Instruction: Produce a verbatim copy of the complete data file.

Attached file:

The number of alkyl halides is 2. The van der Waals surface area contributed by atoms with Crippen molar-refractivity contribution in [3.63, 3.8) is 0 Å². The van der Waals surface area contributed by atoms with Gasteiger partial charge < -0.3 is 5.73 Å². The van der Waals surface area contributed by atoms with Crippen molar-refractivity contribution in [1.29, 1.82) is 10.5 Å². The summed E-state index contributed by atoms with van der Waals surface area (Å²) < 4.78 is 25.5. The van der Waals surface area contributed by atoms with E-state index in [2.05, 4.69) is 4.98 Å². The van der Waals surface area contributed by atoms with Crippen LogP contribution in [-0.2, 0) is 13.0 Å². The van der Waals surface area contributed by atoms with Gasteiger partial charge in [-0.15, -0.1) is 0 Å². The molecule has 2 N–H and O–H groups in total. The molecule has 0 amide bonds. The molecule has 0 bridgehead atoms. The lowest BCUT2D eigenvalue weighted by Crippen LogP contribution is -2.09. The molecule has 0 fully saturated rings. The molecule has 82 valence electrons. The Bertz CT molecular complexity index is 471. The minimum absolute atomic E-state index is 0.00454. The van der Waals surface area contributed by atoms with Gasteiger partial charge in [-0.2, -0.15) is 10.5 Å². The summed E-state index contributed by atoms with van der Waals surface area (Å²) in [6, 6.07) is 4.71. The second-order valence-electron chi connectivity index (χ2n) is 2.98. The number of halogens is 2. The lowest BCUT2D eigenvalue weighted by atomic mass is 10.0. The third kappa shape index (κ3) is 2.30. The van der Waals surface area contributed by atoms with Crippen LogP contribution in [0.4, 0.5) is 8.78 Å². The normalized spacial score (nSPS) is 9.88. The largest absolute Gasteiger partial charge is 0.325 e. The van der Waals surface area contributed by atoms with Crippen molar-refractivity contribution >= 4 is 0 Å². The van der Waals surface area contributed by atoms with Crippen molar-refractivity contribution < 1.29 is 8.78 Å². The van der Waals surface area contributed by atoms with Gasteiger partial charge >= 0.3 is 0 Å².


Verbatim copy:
The number of alkyl halides is 2. The van der Waals surface area contributed by atoms with Crippen molar-refractivity contribution in [3.63, 3.8) is 0 Å². The van der Waals surface area contributed by atoms with Gasteiger partial charge < -0.3 is 5.73 Å². The van der Waals surface area contributed by atoms with Crippen molar-refractivity contribution in [1.29, 1.82) is 10.5 Å². The summed E-state index contributed by atoms with van der Waals surface area (Å²) < 4.78 is 25.5. The van der Waals surface area contributed by atoms with E-state index in [2.05, 4.69) is 4.98 Å². The van der Waals surface area contributed by atoms with Crippen LogP contribution in [-0.2, 0) is 13.0 Å². The van der Waals surface area contributed by atoms with Gasteiger partial charge in [-0.15, -0.1) is 0 Å². The molecule has 2 N–H and O–H groups in total. The molecule has 0 amide bonds. The molecule has 0 bridgehead atoms. The lowest BCUT2D eigenvalue weighted by Crippen LogP contribution is -2.09. The molecule has 0 fully saturated rings. The molecule has 82 valence electrons. The Bertz CT molecular complexity index is 471. The minimum absolute atomic E-state index is 0.00454. The van der Waals surface area contributed by atoms with Gasteiger partial charge in [-0.2, -0.15) is 10.5 Å². The summed E-state index contributed by atoms with van der Waals surface area (Å²) in [6, 6.07) is 4.71. The second-order valence-electron chi connectivity index (χ2n) is 2.98. The number of halogens is 2. The lowest BCUT2D eigenvalue weighted by atomic mass is 10.0. The third kappa shape index (κ3) is 2.30. The van der Waals surface area contributed by atoms with Crippen LogP contribution in [0.4, 0.5) is 8.78 Å². The normalized spacial score (nSPS) is 9.88. The largest absolute Gasteiger partial charge is 0.325 e. The van der Waals surface area contributed by atoms with Crippen molar-refractivity contribution >= 4 is 0 Å². The van der Waals surface area contributed by atoms with Crippen molar-refractivity contribution < 1.29 is 8.78 Å². The van der Waals surface area contributed by atoms with Gasteiger partial charge >= 0.3 is 0 Å².